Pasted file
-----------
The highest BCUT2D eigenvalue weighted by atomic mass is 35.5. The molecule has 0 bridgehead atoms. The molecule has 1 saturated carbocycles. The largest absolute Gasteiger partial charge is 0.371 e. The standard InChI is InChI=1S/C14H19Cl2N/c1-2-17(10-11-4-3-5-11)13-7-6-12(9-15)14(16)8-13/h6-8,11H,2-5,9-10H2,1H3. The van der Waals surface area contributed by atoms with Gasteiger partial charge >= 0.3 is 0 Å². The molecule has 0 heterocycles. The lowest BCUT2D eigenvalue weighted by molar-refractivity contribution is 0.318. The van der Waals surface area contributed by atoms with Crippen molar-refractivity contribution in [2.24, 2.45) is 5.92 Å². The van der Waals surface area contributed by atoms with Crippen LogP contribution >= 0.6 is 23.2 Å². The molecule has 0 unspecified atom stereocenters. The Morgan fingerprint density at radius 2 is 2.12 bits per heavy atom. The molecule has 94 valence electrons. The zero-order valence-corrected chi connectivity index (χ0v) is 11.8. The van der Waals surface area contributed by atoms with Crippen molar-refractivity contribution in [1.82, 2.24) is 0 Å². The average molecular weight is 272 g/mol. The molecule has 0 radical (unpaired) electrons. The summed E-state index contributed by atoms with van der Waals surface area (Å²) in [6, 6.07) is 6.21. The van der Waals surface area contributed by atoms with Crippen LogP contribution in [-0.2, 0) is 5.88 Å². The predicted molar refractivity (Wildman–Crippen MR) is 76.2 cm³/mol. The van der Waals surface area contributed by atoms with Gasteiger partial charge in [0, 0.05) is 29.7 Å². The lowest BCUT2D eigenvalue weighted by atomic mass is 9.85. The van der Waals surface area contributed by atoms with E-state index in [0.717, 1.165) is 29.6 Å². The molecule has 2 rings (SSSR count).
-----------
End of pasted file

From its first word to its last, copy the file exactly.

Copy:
The highest BCUT2D eigenvalue weighted by atomic mass is 35.5. The molecule has 0 bridgehead atoms. The molecule has 1 saturated carbocycles. The largest absolute Gasteiger partial charge is 0.371 e. The standard InChI is InChI=1S/C14H19Cl2N/c1-2-17(10-11-4-3-5-11)13-7-6-12(9-15)14(16)8-13/h6-8,11H,2-5,9-10H2,1H3. The van der Waals surface area contributed by atoms with Gasteiger partial charge >= 0.3 is 0 Å². The molecule has 0 heterocycles. The lowest BCUT2D eigenvalue weighted by molar-refractivity contribution is 0.318. The van der Waals surface area contributed by atoms with Crippen molar-refractivity contribution in [2.24, 2.45) is 5.92 Å². The van der Waals surface area contributed by atoms with Crippen LogP contribution >= 0.6 is 23.2 Å². The molecule has 0 unspecified atom stereocenters. The Morgan fingerprint density at radius 2 is 2.12 bits per heavy atom. The molecule has 94 valence electrons. The zero-order valence-corrected chi connectivity index (χ0v) is 11.8. The van der Waals surface area contributed by atoms with Crippen molar-refractivity contribution in [1.82, 2.24) is 0 Å². The average molecular weight is 272 g/mol. The molecule has 0 radical (unpaired) electrons. The summed E-state index contributed by atoms with van der Waals surface area (Å²) in [6, 6.07) is 6.21. The van der Waals surface area contributed by atoms with Crippen LogP contribution in [-0.2, 0) is 5.88 Å². The predicted molar refractivity (Wildman–Crippen MR) is 76.2 cm³/mol. The van der Waals surface area contributed by atoms with Gasteiger partial charge in [0, 0.05) is 29.7 Å². The lowest BCUT2D eigenvalue weighted by atomic mass is 9.85. The van der Waals surface area contributed by atoms with E-state index in [0.717, 1.165) is 29.6 Å². The molecule has 2 rings (SSSR count).